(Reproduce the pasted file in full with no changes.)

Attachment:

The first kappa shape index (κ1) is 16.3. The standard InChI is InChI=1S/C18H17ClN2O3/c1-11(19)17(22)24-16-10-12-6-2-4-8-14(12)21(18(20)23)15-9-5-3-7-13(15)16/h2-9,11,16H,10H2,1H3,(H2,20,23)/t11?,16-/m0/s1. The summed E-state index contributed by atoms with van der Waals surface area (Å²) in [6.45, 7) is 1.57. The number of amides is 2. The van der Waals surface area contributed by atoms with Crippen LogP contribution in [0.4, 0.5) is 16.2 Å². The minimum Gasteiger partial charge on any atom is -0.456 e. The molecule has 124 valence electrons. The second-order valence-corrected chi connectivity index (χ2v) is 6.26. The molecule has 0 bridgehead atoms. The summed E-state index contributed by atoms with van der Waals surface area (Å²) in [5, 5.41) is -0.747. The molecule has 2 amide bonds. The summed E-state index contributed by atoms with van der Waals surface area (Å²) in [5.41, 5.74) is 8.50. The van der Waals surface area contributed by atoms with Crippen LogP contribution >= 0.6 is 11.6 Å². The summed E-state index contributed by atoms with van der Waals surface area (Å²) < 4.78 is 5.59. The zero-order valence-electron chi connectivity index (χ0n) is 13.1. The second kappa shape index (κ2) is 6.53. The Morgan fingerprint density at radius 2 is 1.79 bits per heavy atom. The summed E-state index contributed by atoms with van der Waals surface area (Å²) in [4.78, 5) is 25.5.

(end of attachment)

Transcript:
The first kappa shape index (κ1) is 16.3. The standard InChI is InChI=1S/C18H17ClN2O3/c1-11(19)17(22)24-16-10-12-6-2-4-8-14(12)21(18(20)23)15-9-5-3-7-13(15)16/h2-9,11,16H,10H2,1H3,(H2,20,23)/t11?,16-/m0/s1. The summed E-state index contributed by atoms with van der Waals surface area (Å²) in [6.45, 7) is 1.57. The number of amides is 2. The van der Waals surface area contributed by atoms with Crippen LogP contribution in [0.4, 0.5) is 16.2 Å². The minimum Gasteiger partial charge on any atom is -0.456 e. The molecule has 124 valence electrons. The second-order valence-corrected chi connectivity index (χ2v) is 6.26. The molecule has 0 bridgehead atoms. The summed E-state index contributed by atoms with van der Waals surface area (Å²) in [5, 5.41) is -0.747. The molecule has 2 amide bonds. The summed E-state index contributed by atoms with van der Waals surface area (Å²) in [5.41, 5.74) is 8.50. The van der Waals surface area contributed by atoms with Crippen LogP contribution >= 0.6 is 11.6 Å². The summed E-state index contributed by atoms with van der Waals surface area (Å²) < 4.78 is 5.59. The zero-order valence-electron chi connectivity index (χ0n) is 13.1. The second kappa shape index (κ2) is 6.53. The Morgan fingerprint density at radius 2 is 1.79 bits per heavy atom. The summed E-state index contributed by atoms with van der Waals surface area (Å²) in [4.78, 5) is 25.5.